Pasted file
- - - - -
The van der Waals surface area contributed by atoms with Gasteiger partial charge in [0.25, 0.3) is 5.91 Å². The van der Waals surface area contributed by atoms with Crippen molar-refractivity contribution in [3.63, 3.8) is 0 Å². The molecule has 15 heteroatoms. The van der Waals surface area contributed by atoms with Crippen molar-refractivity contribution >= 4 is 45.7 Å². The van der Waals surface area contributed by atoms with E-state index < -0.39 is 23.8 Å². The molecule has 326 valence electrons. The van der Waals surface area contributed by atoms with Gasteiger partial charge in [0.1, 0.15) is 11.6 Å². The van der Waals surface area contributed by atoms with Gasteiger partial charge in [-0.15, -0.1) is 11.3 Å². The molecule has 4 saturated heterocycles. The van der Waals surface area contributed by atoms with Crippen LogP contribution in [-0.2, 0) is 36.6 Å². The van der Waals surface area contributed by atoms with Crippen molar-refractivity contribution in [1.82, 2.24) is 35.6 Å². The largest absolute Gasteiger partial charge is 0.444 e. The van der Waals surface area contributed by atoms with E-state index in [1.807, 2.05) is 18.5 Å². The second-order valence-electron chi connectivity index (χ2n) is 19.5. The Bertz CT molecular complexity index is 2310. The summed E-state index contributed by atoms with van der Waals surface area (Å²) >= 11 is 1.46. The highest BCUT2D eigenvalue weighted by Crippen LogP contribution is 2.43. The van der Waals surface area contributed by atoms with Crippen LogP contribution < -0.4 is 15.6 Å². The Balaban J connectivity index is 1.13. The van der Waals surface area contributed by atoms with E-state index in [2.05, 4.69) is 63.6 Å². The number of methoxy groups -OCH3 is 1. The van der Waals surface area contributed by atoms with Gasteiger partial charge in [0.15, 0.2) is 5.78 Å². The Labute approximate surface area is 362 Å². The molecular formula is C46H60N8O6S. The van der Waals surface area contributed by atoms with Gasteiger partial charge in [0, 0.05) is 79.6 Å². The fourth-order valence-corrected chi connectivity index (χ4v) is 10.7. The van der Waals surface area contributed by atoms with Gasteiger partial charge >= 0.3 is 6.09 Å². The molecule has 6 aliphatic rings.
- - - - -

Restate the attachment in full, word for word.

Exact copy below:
The van der Waals surface area contributed by atoms with Gasteiger partial charge in [0.25, 0.3) is 5.91 Å². The van der Waals surface area contributed by atoms with Crippen molar-refractivity contribution in [3.63, 3.8) is 0 Å². The molecule has 15 heteroatoms. The van der Waals surface area contributed by atoms with Crippen molar-refractivity contribution >= 4 is 45.7 Å². The van der Waals surface area contributed by atoms with E-state index < -0.39 is 23.8 Å². The molecule has 326 valence electrons. The van der Waals surface area contributed by atoms with Gasteiger partial charge in [0.1, 0.15) is 11.6 Å². The van der Waals surface area contributed by atoms with Gasteiger partial charge in [-0.15, -0.1) is 11.3 Å². The molecule has 4 saturated heterocycles. The van der Waals surface area contributed by atoms with Crippen LogP contribution in [-0.2, 0) is 36.6 Å². The van der Waals surface area contributed by atoms with Crippen molar-refractivity contribution in [1.82, 2.24) is 35.6 Å². The largest absolute Gasteiger partial charge is 0.444 e. The van der Waals surface area contributed by atoms with E-state index in [1.807, 2.05) is 18.5 Å². The second-order valence-electron chi connectivity index (χ2n) is 19.5. The Bertz CT molecular complexity index is 2310. The summed E-state index contributed by atoms with van der Waals surface area (Å²) >= 11 is 1.46. The highest BCUT2D eigenvalue weighted by Crippen LogP contribution is 2.43. The van der Waals surface area contributed by atoms with Crippen LogP contribution < -0.4 is 15.6 Å². The Balaban J connectivity index is 1.13. The van der Waals surface area contributed by atoms with E-state index in [2.05, 4.69) is 63.6 Å². The number of methoxy groups -OCH3 is 1. The van der Waals surface area contributed by atoms with Gasteiger partial charge in [0.15, 0.2) is 5.78 Å². The Labute approximate surface area is 362 Å². The molecular formula is C46H60N8O6S. The van der Waals surface area contributed by atoms with Gasteiger partial charge in [0, 0.05) is 79.6 Å². The fourth-order valence-corrected chi connectivity index (χ4v) is 10.7. The van der Waals surface area contributed by atoms with Gasteiger partial charge >= 0.3 is 6.09 Å². The molecule has 6 aliphatic rings.